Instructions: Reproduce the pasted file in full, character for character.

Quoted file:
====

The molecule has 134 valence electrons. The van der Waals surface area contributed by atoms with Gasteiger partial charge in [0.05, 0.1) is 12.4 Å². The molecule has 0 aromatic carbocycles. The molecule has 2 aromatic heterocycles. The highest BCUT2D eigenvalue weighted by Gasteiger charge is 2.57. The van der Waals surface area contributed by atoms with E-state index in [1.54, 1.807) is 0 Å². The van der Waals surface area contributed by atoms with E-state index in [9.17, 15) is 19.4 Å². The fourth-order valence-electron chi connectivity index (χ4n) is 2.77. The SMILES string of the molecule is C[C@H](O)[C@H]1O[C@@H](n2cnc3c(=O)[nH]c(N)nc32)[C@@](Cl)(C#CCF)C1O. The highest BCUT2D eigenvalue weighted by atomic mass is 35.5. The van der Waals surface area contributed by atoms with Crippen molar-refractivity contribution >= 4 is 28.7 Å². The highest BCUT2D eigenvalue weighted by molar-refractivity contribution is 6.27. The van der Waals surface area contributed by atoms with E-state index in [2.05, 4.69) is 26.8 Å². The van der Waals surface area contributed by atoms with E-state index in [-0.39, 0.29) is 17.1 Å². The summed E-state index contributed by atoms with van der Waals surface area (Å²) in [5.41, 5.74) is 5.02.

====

The molecule has 134 valence electrons. The van der Waals surface area contributed by atoms with Gasteiger partial charge in [0.05, 0.1) is 12.4 Å². The molecule has 0 aromatic carbocycles. The molecule has 2 aromatic heterocycles. The highest BCUT2D eigenvalue weighted by Gasteiger charge is 2.57. The van der Waals surface area contributed by atoms with E-state index in [1.54, 1.807) is 0 Å². The van der Waals surface area contributed by atoms with E-state index in [9.17, 15) is 19.4 Å². The fourth-order valence-electron chi connectivity index (χ4n) is 2.77. The SMILES string of the molecule is C[C@H](O)[C@H]1O[C@@H](n2cnc3c(=O)[nH]c(N)nc32)[C@@](Cl)(C#CCF)C1O. The highest BCUT2D eigenvalue weighted by atomic mass is 35.5. The van der Waals surface area contributed by atoms with Crippen molar-refractivity contribution >= 4 is 28.7 Å². The highest BCUT2D eigenvalue weighted by molar-refractivity contribution is 6.27. The van der Waals surface area contributed by atoms with E-state index in [2.05, 4.69) is 26.8 Å². The van der Waals surface area contributed by atoms with E-state index in [-0.39, 0.29) is 17.1 Å². The summed E-state index contributed by atoms with van der Waals surface area (Å²) in [5.41, 5.74) is 5.02.